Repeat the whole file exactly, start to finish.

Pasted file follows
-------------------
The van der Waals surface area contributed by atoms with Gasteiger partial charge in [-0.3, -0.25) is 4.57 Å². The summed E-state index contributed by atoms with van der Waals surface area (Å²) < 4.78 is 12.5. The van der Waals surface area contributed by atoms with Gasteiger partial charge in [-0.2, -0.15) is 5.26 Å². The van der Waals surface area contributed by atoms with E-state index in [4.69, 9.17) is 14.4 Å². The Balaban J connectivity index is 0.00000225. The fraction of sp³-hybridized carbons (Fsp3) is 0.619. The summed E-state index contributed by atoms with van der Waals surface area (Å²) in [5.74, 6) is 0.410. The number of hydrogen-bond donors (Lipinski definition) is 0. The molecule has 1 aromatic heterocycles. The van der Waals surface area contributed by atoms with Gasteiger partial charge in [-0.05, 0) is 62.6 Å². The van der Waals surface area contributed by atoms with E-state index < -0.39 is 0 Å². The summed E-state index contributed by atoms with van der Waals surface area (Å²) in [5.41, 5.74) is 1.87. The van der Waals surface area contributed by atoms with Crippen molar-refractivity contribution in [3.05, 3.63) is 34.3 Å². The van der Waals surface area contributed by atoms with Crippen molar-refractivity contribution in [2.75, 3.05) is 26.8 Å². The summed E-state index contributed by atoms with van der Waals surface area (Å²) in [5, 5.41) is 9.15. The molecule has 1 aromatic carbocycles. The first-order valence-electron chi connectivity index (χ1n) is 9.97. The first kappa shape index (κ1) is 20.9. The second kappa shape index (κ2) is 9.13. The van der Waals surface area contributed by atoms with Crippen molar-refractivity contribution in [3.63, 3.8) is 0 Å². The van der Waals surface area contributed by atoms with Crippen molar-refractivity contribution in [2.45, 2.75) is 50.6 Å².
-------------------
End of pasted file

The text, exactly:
The van der Waals surface area contributed by atoms with Gasteiger partial charge in [-0.3, -0.25) is 4.57 Å². The summed E-state index contributed by atoms with van der Waals surface area (Å²) < 4.78 is 12.5. The van der Waals surface area contributed by atoms with Gasteiger partial charge in [-0.2, -0.15) is 5.26 Å². The van der Waals surface area contributed by atoms with E-state index in [4.69, 9.17) is 14.4 Å². The Balaban J connectivity index is 0.00000225. The fraction of sp³-hybridized carbons (Fsp3) is 0.619. The summed E-state index contributed by atoms with van der Waals surface area (Å²) in [5.74, 6) is 0.410. The number of hydrogen-bond donors (Lipinski definition) is 0. The molecule has 1 aromatic heterocycles. The van der Waals surface area contributed by atoms with Gasteiger partial charge in [-0.05, 0) is 62.6 Å². The van der Waals surface area contributed by atoms with E-state index < -0.39 is 0 Å². The summed E-state index contributed by atoms with van der Waals surface area (Å²) in [5.41, 5.74) is 1.87. The van der Waals surface area contributed by atoms with Crippen molar-refractivity contribution in [3.05, 3.63) is 34.3 Å². The van der Waals surface area contributed by atoms with Crippen molar-refractivity contribution in [2.75, 3.05) is 26.8 Å². The summed E-state index contributed by atoms with van der Waals surface area (Å²) in [5, 5.41) is 9.15. The molecule has 1 aromatic carbocycles. The first-order valence-electron chi connectivity index (χ1n) is 9.97. The first kappa shape index (κ1) is 20.9. The second kappa shape index (κ2) is 9.13. The van der Waals surface area contributed by atoms with Crippen molar-refractivity contribution in [3.63, 3.8) is 0 Å². The van der Waals surface area contributed by atoms with Crippen molar-refractivity contribution in [2.45, 2.75) is 50.6 Å².